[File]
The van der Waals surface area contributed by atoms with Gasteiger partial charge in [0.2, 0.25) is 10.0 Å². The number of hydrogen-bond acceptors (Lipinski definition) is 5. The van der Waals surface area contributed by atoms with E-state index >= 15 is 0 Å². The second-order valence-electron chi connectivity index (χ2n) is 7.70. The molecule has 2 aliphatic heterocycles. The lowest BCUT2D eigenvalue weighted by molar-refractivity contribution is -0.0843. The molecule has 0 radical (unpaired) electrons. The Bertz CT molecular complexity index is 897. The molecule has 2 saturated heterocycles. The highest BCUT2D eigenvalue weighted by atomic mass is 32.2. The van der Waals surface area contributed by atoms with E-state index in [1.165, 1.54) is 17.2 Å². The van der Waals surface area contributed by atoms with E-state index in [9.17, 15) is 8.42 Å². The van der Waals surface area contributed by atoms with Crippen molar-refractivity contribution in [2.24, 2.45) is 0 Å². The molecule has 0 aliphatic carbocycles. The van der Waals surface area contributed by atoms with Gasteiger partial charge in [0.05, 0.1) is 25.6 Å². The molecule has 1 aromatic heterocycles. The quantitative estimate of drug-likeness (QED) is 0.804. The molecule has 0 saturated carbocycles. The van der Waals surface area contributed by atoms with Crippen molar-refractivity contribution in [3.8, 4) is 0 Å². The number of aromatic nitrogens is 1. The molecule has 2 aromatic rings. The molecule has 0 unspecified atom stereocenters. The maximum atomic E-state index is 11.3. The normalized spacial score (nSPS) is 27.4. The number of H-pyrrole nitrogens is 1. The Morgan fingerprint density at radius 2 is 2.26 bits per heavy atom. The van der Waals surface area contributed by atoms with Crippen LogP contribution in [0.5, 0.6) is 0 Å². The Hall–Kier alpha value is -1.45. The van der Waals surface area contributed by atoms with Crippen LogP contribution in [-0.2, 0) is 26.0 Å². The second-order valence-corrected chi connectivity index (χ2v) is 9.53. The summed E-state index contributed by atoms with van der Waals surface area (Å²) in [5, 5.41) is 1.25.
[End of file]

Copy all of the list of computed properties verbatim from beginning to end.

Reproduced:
The van der Waals surface area contributed by atoms with Gasteiger partial charge in [0.2, 0.25) is 10.0 Å². The number of hydrogen-bond acceptors (Lipinski definition) is 5. The van der Waals surface area contributed by atoms with E-state index >= 15 is 0 Å². The second-order valence-electron chi connectivity index (χ2n) is 7.70. The molecule has 2 aliphatic heterocycles. The lowest BCUT2D eigenvalue weighted by molar-refractivity contribution is -0.0843. The molecule has 0 radical (unpaired) electrons. The Bertz CT molecular complexity index is 897. The molecule has 2 saturated heterocycles. The highest BCUT2D eigenvalue weighted by atomic mass is 32.2. The van der Waals surface area contributed by atoms with E-state index in [1.165, 1.54) is 17.2 Å². The van der Waals surface area contributed by atoms with E-state index in [9.17, 15) is 8.42 Å². The van der Waals surface area contributed by atoms with Crippen molar-refractivity contribution in [2.24, 2.45) is 0 Å². The molecule has 0 aliphatic carbocycles. The van der Waals surface area contributed by atoms with Gasteiger partial charge in [0.05, 0.1) is 25.6 Å². The molecule has 1 aromatic heterocycles. The quantitative estimate of drug-likeness (QED) is 0.804. The molecule has 0 saturated carbocycles. The van der Waals surface area contributed by atoms with Crippen molar-refractivity contribution in [3.8, 4) is 0 Å². The number of aromatic nitrogens is 1. The molecule has 2 aromatic rings. The molecule has 0 unspecified atom stereocenters. The maximum atomic E-state index is 11.3. The normalized spacial score (nSPS) is 27.4. The number of H-pyrrole nitrogens is 1. The Morgan fingerprint density at radius 2 is 2.26 bits per heavy atom. The van der Waals surface area contributed by atoms with Crippen LogP contribution in [0.5, 0.6) is 0 Å². The Hall–Kier alpha value is -1.45. The van der Waals surface area contributed by atoms with Crippen LogP contribution in [-0.2, 0) is 26.0 Å². The second-order valence-corrected chi connectivity index (χ2v) is 9.53. The summed E-state index contributed by atoms with van der Waals surface area (Å²) in [5, 5.41) is 1.25.